Being situated in mid-block position between Avoca and Feez Streets, the house was situated before roads were developed around it. As a consequence, Avoca Street was named after the house. This is confirmed by early street maps of the area. According to Mrs Murphy, the current owner, it was originally called ‘Avoca’ by Frederick Stewart Brown.
The area was characterised by prestigious homes on large blocks like this residence. It was most likely built in the mid 1880s for Frederick Stewart Brown, a Queen Street stockbroker. Land titles show that he had taken out a ₤900 mortgage with the Queensland Investment and Land Mortgage Company in 1885 which was released in 1889. He then took out a mortgage in the same year with the Royal Bank of Queensland for ₤2000. An Estate Map dated circa 1888, identified the house along with the residences of C H Buzacott, E G Scriven and A McNab.
Brown subsequently went into liquidation in 1892, a victim of Queensland’s 1890s Depression. The property was acquired by the Royal Bank of Queensland, a major financial institution involved in the development of colonial Queensland. The bank owned the property for about 27 years from 1892 until it was sold to Harry Green in 1919.
During the Bank of Queensland’s ownership of the property it was mostly occupied by Edward Denny Day, the bank’s General Manager from about 1896 onwards. Day was a well known local identity, being first president of the Yeronga Bowling Club in 1912. In 1913 he received an illustrated plaque from the Residents and Property Owners of Yeronga District. The plaque has a picture of ‘Avoca’ and an illuminated address expressing appreciation for services rendered by him to the Yeronga community.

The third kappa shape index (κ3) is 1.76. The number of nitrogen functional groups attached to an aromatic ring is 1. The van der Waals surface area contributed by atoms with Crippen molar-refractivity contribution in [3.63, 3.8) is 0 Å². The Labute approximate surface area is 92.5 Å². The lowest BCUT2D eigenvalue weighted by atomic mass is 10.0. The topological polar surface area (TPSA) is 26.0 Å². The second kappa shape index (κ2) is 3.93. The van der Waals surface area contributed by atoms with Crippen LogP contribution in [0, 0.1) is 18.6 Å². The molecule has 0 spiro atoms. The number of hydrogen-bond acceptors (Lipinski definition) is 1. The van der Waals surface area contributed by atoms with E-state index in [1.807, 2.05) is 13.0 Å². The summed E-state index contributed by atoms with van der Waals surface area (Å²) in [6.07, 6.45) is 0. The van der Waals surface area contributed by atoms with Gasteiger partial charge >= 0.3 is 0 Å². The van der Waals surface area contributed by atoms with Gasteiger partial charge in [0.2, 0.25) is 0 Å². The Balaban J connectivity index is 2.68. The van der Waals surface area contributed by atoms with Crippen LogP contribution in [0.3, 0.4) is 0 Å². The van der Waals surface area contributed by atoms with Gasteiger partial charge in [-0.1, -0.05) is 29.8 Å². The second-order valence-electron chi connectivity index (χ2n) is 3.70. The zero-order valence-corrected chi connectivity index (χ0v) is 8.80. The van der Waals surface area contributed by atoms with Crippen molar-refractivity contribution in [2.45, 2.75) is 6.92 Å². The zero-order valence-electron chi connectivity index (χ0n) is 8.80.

‘Avoca’ was featured in an article in Queensland Country Life in May 1902. It was described as one of the leading residences in the area and the home of well known general manager of the Royal Bank of Queensland. The article described ‘Avoca’ as a ‘high-set’ residence with a ‘great verandah’ and views of the D’Aguilar Range.
Also described were the well laid out rose garden, avenue of deciduous trees, vegetable plot, profusion of pot plants on the south verandah, pagoda like canary house, bush house, summer house and well fitted workshop.
An article in the Brisbane Courier, 3 October 1931, noted some of the early dwellers living between the railway line and the river that played a prominent role in the community, including E Denny Day. Other local residents cited included Messrs William Douglas Grimes (‘Kadumba’), Charles Buzacott (‘Yeronga-lea’), Alex McNab (‘Blair Athol’), Adolph Feez (‘Astolat’) and William Williams (‘Rhyndarra’).
‘Avoca’ had a number of owners following Day’s occupancy. The property was transferred to Gregory Bernard Vincent Murphy and Mary Murphy in 1953. It was their family home from that time. Mary Murphy, the current owner, has occupied the house for over 50 years.